, making 1 unit less of the public good releases more private good than the compensation payment requires Paretoimprovement from reduced G. n If the payment A and B are willing to make for 1 unit of public good provides more than 1 unit Paretoimprovement from increased G. n
n Hence, necessarily, efficient public good production requires n Suppose there are n consumers; i = 1, …, n. Then efficient public good production requires
Free-Riding Revisited When is free-riding individually rational? n Individuals can contribute only positively to public good supply; nobody can lower the supply level. n Individual utility-maximization may require a lower public good level. n Free-riding is rational in such cases. n
n Each agent decides how much to contribute based on how much everybody else is expected to contribute. ¨ For n example: Given A that contributes g. A units of public good, B’s problem is to choose x. B and g. B so as to maximise UB(x. B, g. A+ g. B) subject to x. B + g. B = w. B and g. B≥ 0
G B’s budget constraint; slope = -1 B’s endowment if A pays g. A for the public good g. A w. B x. B
G B’s budget constraint; slope = -1 g. A g. B = 0 (free-riding) is best for B g. B<0 is not possible x. B
Demand Revelation A scheme that makes it rational for individuals to reveal truthfully their private valuations of a public good is a revelation mechanism. n For example, the Groves-Clarke taxation scheme n
Assume: n n n N individuals; i = 1, …, N. All have quasi-linear preferences. vi is individual i’s true (private) valuation of the public good. Individual i must provide ci private good units if the public good is supplied. ni = vi - ci is net value, for i = 1, …, N. Can be Pareto-improving to supply the public good if
n ni = vi - ci is net value, for i = 1, …, N. n If or and then individual j is pivotal; i. e. changes the supply decision.
n What loss does a pivotal individual j inflict on the others? n If then is the loss.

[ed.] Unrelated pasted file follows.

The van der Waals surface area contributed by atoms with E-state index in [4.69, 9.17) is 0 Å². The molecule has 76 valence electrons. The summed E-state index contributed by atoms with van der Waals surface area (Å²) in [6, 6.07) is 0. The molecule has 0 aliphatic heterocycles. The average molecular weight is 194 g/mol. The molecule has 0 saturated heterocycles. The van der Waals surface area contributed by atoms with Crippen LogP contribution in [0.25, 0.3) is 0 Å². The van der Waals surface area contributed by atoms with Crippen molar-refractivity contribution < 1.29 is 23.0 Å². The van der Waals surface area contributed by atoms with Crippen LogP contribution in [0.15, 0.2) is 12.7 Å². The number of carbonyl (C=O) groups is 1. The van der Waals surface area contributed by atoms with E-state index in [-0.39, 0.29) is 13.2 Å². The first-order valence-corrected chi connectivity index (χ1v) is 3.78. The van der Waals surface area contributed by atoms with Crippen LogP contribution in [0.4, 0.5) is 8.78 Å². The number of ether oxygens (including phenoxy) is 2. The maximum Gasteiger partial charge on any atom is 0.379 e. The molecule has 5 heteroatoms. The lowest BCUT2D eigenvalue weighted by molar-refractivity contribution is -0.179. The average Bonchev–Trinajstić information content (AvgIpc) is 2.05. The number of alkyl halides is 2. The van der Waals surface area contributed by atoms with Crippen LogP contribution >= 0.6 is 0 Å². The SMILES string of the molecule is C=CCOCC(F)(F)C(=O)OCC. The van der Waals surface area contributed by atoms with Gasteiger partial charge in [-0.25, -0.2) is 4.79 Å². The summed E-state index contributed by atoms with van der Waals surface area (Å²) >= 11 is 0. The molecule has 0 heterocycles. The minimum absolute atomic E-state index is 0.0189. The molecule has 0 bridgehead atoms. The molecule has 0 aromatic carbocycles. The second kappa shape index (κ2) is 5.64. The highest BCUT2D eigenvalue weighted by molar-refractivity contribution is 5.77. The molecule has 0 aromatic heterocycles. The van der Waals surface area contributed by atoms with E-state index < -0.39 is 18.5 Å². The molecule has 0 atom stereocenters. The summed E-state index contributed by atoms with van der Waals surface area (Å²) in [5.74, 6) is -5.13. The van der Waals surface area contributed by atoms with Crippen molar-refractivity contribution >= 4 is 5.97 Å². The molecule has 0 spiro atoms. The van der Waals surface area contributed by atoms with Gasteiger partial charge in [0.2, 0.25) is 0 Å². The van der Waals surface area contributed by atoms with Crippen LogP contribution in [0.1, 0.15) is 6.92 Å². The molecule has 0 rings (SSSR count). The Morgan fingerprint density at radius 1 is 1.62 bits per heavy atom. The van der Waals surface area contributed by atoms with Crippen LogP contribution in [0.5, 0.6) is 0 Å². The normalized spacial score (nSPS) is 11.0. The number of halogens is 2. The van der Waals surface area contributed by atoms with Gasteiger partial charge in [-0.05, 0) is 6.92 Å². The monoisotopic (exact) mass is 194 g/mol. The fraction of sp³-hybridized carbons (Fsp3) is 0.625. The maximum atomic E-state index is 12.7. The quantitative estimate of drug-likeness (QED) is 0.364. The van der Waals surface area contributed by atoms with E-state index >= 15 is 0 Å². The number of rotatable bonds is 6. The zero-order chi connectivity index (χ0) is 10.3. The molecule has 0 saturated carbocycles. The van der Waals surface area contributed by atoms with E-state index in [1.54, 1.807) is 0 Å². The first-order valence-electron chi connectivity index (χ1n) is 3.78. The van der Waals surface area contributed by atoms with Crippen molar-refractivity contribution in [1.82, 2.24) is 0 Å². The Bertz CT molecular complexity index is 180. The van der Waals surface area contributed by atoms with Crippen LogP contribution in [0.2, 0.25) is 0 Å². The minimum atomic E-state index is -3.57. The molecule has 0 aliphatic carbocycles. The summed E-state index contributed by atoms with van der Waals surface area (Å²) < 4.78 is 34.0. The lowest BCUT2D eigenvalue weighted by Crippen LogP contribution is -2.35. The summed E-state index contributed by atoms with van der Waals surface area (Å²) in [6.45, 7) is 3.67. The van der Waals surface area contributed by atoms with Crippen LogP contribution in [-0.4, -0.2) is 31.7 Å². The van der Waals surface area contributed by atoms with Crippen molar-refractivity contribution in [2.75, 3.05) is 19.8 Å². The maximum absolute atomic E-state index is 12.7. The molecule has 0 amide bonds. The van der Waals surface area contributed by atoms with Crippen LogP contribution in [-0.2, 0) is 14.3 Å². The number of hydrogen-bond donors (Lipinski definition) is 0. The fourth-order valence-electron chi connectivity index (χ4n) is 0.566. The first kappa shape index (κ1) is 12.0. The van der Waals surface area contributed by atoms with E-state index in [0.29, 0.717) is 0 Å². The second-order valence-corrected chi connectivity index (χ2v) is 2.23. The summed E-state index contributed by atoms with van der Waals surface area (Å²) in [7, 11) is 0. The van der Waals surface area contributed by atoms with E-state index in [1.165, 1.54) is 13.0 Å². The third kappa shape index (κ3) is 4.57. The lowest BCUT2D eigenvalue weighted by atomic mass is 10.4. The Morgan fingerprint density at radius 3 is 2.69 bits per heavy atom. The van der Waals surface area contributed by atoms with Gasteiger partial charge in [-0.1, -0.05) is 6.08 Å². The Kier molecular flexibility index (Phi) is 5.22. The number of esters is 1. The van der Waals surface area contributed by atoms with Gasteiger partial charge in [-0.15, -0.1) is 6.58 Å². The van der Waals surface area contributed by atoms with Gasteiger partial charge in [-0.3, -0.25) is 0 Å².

The GC tax scheme: n Assign a cost ci to each individual. n Each agent states a public good net valuation, si. n Public good is supplied if otherwise not. n
n A pivotal person j who changes the outcome from supply to not supply pays a tax of n A pivotal person j who changes the outcome from not supply to supply pays a tax of
n GC tax scheme implements efficient supply of the public good. n Note: Taxes are not paid to other individuals, but to some other agent outside the market.
An example: 3 persons; A, B and C. n Valuations of the public good are: 40 for A, 50 for B, 110 for C. n Cost of supplying the good is 180. n 180 < 40 + 50 + 110 so it is efficient to supply the good. n Assign c 1 = 60, c 2 = 60, c 3 = 60. n
B & C’s net valuations sum to (50 - 60) + (110 - 60) = 40 > 0. n A, B & C’s net valuations sum to n (40 - 60) + 40 = 20 > 0. n So A is not pivotal. n A’s true net value is 40 – 60 = -20 n If s. A > -20, then A makes supply of the public good, and a loss of 20 to him, more likely. n
n n If B and C are truthful, then what net valuation s. A should A state? If s. A > -20, then A makes supply of the public good, and a loss of 20 to him, more likely. If s. A < -20 but not enough to make A pivotal his loss is still 20. A prevents supply by becoming pivotal, only if s. A + (50 - 60) + (110 - 60) < 0; To be pivotal A must state s. A < -40.
Demand Revelation Then A suffers a GC tax of -10 + 50 = 40, n A’s net payoff is - 20 - 40 = -60 < -20. n A can do no better than state the truth; s. A = -20. n
Exercise: n Use the same method to show that n ¨B is not pivotal ¨ B can do no better than state the truth; s. B = -10. ¨ C is pivotal ¨ C can do no better than state the truth; s. C = 50.